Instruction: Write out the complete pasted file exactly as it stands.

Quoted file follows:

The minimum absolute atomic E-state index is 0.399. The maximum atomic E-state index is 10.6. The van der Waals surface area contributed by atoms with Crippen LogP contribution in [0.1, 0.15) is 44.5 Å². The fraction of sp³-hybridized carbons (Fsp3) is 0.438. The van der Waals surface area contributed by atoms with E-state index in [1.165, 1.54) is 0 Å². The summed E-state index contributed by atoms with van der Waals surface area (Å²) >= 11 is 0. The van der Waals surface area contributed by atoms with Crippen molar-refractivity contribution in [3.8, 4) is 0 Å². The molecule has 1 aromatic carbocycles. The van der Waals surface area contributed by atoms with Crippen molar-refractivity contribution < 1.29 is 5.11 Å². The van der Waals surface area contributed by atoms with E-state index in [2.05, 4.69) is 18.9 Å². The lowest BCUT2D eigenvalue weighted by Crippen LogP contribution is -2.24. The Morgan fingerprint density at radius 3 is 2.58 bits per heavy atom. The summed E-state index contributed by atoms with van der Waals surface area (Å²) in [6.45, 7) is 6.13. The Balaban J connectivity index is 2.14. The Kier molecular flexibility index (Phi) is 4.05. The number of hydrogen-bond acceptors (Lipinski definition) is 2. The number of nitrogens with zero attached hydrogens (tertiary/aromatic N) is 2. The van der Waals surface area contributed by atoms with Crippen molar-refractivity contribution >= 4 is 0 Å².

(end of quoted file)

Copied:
The minimum absolute atomic E-state index is 0.399. The maximum atomic E-state index is 10.6. The van der Waals surface area contributed by atoms with Crippen LogP contribution in [0.1, 0.15) is 44.5 Å². The fraction of sp³-hybridized carbons (Fsp3) is 0.438. The van der Waals surface area contributed by atoms with E-state index in [1.165, 1.54) is 0 Å². The summed E-state index contributed by atoms with van der Waals surface area (Å²) >= 11 is 0. The van der Waals surface area contributed by atoms with Crippen molar-refractivity contribution in [3.8, 4) is 0 Å². The molecule has 1 aromatic carbocycles. The van der Waals surface area contributed by atoms with Crippen molar-refractivity contribution < 1.29 is 5.11 Å². The van der Waals surface area contributed by atoms with E-state index in [2.05, 4.69) is 18.9 Å². The lowest BCUT2D eigenvalue weighted by Crippen LogP contribution is -2.24. The Morgan fingerprint density at radius 3 is 2.58 bits per heavy atom. The summed E-state index contributed by atoms with van der Waals surface area (Å²) in [6.45, 7) is 6.13. The Balaban J connectivity index is 2.14. The Kier molecular flexibility index (Phi) is 4.05. The number of hydrogen-bond acceptors (Lipinski definition) is 2. The number of nitrogens with zero attached hydrogens (tertiary/aromatic N) is 2. The van der Waals surface area contributed by atoms with Crippen molar-refractivity contribution >= 4 is 0 Å².